Practical is usually the word associated with sport-utility vehicles and that practicality makes them appealing to a wide cross section of consumers.
The Kia Sorento certainly is practical, but in a segment crowded with a lot of very good vehicles it is also stylish, loaded with features and comes with an interior that looks as if it might belong in a more traditional luxury vehicle.
The up-level version of Sorento that I drove carried a sticker price of $48,020, which includes the $990 transportation charge so it can hardly be considered inexpensive.
The first thing you notice about the Sorento is the exterior styling, which reaches beyond the conventional look that seems to blur the lines between the different brands that have settled into the segment.
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The Sorento has the height comparable to other midsized SUVs but its sheet metal is sleek and gives the vehicle an air of refinement that competitors often lack. The exterior details, including the lighting, grille, door handles and design of the rear lift gate, complement the Sorento’s overall appearance giving it a sense of proportion and balance that isn’t easy to achieve in a segment where the front fascia seems to get most of attention and care.
The same emphasis on sleek simplicity also carries over into the interior of the vehicle where the clutter on the instrument panel, which seems hard to avoid in the world of increasingly sophisticated and evolving technology where the user experience can sometimes get lost. The cabin is also quiet, helping ease the stress of the commuting or a drive through heavy traffic.
The Sorento, however, puts all the relevant controls within easy reach and the controls tacked on to the steering wheel are easy to decipher and manipulate even if when you happen if wearing a pair of gloves. At night, the lighting in Sorento’s cabin is also well modulated; making it easy to read the instrument cluster and information displayed immediately behind the steering wheel or in the center stack where the navigation and entertainment screens are located and a Bluetooth link for hands-free calling while driving.
The surround-view camera, one of the pieces of technology found on the Sorento, also puts up a clear picture of everything around the vehicles. The Sorento SXL that I drove also came with a full suite of driver assist features such as blind spot detection, lane-keep assistance and cross-traffic alert. Forward collision avoidance with smart cruise control is also available on the Sorento.
The Sorento earned a five-star rating from the National Highway Traffic Safety Administration in frontal and side-impact crashes and a four-star rating in roll over crash. It is also equipped with multiple air bags, including a side air curtain, which important since SUVs are meant to carry passengers in the rear seats. Three-row seating is standard on all various trim levels, making it a good candidate for ferrying passengers to games or various outings.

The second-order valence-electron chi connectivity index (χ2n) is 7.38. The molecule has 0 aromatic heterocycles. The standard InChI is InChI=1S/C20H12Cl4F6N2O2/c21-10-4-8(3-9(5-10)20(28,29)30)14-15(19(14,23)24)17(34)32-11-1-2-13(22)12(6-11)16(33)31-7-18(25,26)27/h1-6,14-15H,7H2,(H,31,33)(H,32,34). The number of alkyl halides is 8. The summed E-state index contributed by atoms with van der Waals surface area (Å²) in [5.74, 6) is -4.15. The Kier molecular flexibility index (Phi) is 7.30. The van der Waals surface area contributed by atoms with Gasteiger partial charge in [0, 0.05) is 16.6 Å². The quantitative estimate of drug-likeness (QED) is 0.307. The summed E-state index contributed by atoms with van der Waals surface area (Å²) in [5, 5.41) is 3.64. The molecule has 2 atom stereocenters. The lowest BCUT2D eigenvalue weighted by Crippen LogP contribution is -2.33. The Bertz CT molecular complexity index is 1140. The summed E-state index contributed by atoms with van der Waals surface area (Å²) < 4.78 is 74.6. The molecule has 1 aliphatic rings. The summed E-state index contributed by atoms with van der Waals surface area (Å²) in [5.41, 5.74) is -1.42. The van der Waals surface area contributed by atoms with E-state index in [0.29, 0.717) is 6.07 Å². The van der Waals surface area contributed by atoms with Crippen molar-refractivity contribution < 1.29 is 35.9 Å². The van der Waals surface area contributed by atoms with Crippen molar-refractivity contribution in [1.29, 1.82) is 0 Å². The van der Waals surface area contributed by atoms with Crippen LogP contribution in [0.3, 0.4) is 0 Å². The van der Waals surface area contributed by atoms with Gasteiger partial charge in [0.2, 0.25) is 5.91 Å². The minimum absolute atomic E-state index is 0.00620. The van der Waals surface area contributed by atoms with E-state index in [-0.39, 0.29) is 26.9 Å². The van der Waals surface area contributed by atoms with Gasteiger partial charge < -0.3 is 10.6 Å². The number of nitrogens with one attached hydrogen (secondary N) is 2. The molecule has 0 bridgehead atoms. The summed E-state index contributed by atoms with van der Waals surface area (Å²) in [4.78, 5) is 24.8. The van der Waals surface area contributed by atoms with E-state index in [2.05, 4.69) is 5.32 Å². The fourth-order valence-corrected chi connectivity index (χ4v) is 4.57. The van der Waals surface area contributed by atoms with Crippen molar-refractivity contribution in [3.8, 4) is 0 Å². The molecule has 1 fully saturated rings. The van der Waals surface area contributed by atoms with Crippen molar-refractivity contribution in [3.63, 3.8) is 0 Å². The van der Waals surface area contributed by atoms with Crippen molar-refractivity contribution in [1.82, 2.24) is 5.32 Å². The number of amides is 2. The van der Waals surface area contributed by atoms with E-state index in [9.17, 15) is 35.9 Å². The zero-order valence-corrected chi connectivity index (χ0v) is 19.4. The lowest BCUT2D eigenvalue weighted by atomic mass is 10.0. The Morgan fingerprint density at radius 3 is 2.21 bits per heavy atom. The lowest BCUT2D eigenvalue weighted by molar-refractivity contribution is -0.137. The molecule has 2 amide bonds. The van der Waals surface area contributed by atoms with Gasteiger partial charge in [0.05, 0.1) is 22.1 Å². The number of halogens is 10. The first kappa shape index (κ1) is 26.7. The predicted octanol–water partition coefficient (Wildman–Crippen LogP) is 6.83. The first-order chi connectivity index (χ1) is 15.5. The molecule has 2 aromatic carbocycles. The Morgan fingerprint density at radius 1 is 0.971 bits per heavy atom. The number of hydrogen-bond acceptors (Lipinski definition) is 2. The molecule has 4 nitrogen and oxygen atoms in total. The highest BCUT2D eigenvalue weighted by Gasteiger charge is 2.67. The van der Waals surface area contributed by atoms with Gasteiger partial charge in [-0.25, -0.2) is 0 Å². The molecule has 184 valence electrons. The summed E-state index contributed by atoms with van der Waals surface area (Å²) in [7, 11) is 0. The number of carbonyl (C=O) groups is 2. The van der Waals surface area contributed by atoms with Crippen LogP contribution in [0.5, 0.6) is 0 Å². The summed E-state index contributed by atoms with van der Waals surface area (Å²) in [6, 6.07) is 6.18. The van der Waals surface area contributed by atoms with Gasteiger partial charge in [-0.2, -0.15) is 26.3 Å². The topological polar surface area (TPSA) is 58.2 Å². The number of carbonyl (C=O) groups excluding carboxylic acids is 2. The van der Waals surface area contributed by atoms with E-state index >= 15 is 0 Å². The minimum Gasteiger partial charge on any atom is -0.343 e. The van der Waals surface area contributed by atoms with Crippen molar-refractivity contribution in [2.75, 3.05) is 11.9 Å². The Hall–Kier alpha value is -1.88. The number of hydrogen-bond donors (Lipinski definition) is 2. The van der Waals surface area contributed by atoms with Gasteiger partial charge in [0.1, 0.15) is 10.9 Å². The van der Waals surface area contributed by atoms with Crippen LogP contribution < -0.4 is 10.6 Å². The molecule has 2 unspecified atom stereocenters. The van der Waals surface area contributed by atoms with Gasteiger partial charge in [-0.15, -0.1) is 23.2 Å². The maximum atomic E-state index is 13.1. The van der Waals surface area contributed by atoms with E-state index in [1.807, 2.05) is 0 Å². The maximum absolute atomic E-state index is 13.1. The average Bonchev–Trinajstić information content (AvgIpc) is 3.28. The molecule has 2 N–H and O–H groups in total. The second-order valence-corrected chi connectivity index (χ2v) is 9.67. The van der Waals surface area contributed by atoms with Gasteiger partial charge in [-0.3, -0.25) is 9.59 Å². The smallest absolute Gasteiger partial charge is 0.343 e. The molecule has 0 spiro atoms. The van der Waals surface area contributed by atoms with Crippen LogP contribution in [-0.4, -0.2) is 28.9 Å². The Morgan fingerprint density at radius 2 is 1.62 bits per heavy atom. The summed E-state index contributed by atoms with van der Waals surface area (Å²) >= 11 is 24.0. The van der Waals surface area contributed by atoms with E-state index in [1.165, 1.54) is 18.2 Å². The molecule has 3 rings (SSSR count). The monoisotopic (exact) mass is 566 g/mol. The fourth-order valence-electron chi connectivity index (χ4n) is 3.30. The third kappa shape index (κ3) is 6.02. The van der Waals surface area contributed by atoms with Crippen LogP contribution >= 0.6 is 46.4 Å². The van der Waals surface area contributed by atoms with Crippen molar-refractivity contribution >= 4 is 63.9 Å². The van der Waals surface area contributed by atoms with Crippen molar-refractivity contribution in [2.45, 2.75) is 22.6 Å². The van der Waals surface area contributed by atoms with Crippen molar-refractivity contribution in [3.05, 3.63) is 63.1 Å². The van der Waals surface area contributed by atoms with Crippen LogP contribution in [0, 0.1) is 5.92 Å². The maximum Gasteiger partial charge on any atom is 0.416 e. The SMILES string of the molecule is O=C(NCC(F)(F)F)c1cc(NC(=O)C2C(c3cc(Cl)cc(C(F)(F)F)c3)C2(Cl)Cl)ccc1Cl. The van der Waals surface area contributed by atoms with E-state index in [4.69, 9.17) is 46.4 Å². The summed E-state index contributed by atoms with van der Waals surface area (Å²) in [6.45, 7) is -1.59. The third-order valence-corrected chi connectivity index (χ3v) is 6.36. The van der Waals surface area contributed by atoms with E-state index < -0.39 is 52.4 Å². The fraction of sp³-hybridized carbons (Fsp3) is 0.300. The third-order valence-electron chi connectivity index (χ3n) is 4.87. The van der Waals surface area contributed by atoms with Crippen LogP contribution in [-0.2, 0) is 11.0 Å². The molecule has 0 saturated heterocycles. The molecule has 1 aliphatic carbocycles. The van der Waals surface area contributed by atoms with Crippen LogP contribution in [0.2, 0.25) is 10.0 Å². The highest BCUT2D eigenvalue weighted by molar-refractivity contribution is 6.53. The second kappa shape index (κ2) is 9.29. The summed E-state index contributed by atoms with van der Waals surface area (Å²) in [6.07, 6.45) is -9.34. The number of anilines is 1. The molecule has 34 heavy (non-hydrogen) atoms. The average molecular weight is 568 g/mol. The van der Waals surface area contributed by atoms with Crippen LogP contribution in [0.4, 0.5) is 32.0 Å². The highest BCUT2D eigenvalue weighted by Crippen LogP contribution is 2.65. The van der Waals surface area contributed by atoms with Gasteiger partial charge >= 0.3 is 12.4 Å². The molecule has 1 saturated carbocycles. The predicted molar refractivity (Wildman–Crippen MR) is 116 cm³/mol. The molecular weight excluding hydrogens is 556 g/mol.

The visibility from the Sorento’s driver’s seat, traditionally one of the most salient selling points for any SUV, is excellent and enhances the command seating position, which is another big selling point in any SUVs.
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The lighting scheme on the instrument cluster and the center stack in the Sorento also make the information visible even in the sunlight. Moreover, the vehicle’s seats are also comfortable even on a longer drive or commute and there is plenty of storage space – and cup holders – those who like to sip coffee, water and soda as they drive.
The Sorento’s ride quality is very comfortable over all kinds of pavement or on dirt roads thanks to improvements in the suspension system both in the front and the rear of the vehicle. The overall driving dynamics is also solid with good brakes and a steering is quick and accurate. It is aided by an electric power, which helps enhance the steering feel and help make the Sorento quite maneuverable in tight quarters such as parking decks.
The driving dynamics in the Sorento are also enhanced by electronic elements such as traction control and electronic stability control.
The 2019 Sorento that I drove for a week in and around Detroit was equipped with a V6 engine and an eight-speed transmission that’s been used on other Kia vehicles, such as the Cadenza.
The shifts, I found, were smooth and virtually invisible in all kinds of situations such as entering or exiting a freeway or pulling away from a standing start on a subway. The V6 engine produces 290 horsepower and 252 foot-pounds of torque. It’s also capable of towing up to 5,000 pounds.
The model I drove was equipped with all-wheel drive and offered extra stability on rain-slicked streets, which is valuable where I live since Detroit seems to have more wet days than Seattle.
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I think the exterior styling of the Sorento helps it stand out in a crowd and is also quite practical if you’re looking for a vehicle that carry passengers and their gear under all sort of conditions.